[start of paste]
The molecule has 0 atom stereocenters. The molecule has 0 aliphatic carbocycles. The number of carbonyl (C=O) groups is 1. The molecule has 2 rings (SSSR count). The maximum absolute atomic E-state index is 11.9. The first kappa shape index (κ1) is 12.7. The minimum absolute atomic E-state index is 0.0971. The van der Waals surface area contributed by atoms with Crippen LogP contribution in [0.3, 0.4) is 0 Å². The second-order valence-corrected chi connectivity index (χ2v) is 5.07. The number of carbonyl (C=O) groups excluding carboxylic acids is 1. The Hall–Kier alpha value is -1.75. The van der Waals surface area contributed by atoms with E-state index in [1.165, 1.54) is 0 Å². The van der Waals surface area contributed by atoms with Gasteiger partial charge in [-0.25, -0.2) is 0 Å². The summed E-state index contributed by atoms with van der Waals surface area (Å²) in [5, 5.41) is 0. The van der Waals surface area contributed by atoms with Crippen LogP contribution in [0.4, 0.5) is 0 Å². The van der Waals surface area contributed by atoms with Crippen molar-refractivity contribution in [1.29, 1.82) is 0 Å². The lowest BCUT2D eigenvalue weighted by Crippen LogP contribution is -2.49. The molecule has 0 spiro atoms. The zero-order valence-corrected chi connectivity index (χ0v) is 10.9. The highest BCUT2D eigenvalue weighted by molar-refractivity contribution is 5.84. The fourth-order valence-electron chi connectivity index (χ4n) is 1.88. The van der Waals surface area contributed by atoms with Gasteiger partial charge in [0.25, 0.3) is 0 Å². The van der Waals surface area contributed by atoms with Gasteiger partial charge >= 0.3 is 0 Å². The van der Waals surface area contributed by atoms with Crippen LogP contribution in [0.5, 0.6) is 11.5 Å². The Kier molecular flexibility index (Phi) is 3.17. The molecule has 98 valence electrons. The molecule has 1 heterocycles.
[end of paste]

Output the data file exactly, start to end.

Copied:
The molecule has 0 atom stereocenters. The molecule has 0 aliphatic carbocycles. The number of carbonyl (C=O) groups is 1. The molecule has 2 rings (SSSR count). The maximum absolute atomic E-state index is 11.9. The first kappa shape index (κ1) is 12.7. The minimum absolute atomic E-state index is 0.0971. The van der Waals surface area contributed by atoms with Crippen LogP contribution in [0.3, 0.4) is 0 Å². The second-order valence-corrected chi connectivity index (χ2v) is 5.07. The number of carbonyl (C=O) groups excluding carboxylic acids is 1. The Hall–Kier alpha value is -1.75. The van der Waals surface area contributed by atoms with E-state index in [1.165, 1.54) is 0 Å². The van der Waals surface area contributed by atoms with Gasteiger partial charge in [-0.25, -0.2) is 0 Å². The summed E-state index contributed by atoms with van der Waals surface area (Å²) in [5, 5.41) is 0. The van der Waals surface area contributed by atoms with Crippen LogP contribution in [0.4, 0.5) is 0 Å². The van der Waals surface area contributed by atoms with Crippen molar-refractivity contribution in [1.29, 1.82) is 0 Å². The lowest BCUT2D eigenvalue weighted by Crippen LogP contribution is -2.49. The molecule has 0 spiro atoms. The zero-order valence-corrected chi connectivity index (χ0v) is 10.9. The highest BCUT2D eigenvalue weighted by molar-refractivity contribution is 5.84. The fourth-order valence-electron chi connectivity index (χ4n) is 1.88. The van der Waals surface area contributed by atoms with Gasteiger partial charge in [0.25, 0.3) is 0 Å². The van der Waals surface area contributed by atoms with Gasteiger partial charge >= 0.3 is 0 Å². The van der Waals surface area contributed by atoms with Crippen LogP contribution in [0.5, 0.6) is 11.5 Å². The Kier molecular flexibility index (Phi) is 3.17. The molecule has 98 valence electrons. The molecule has 1 heterocycles.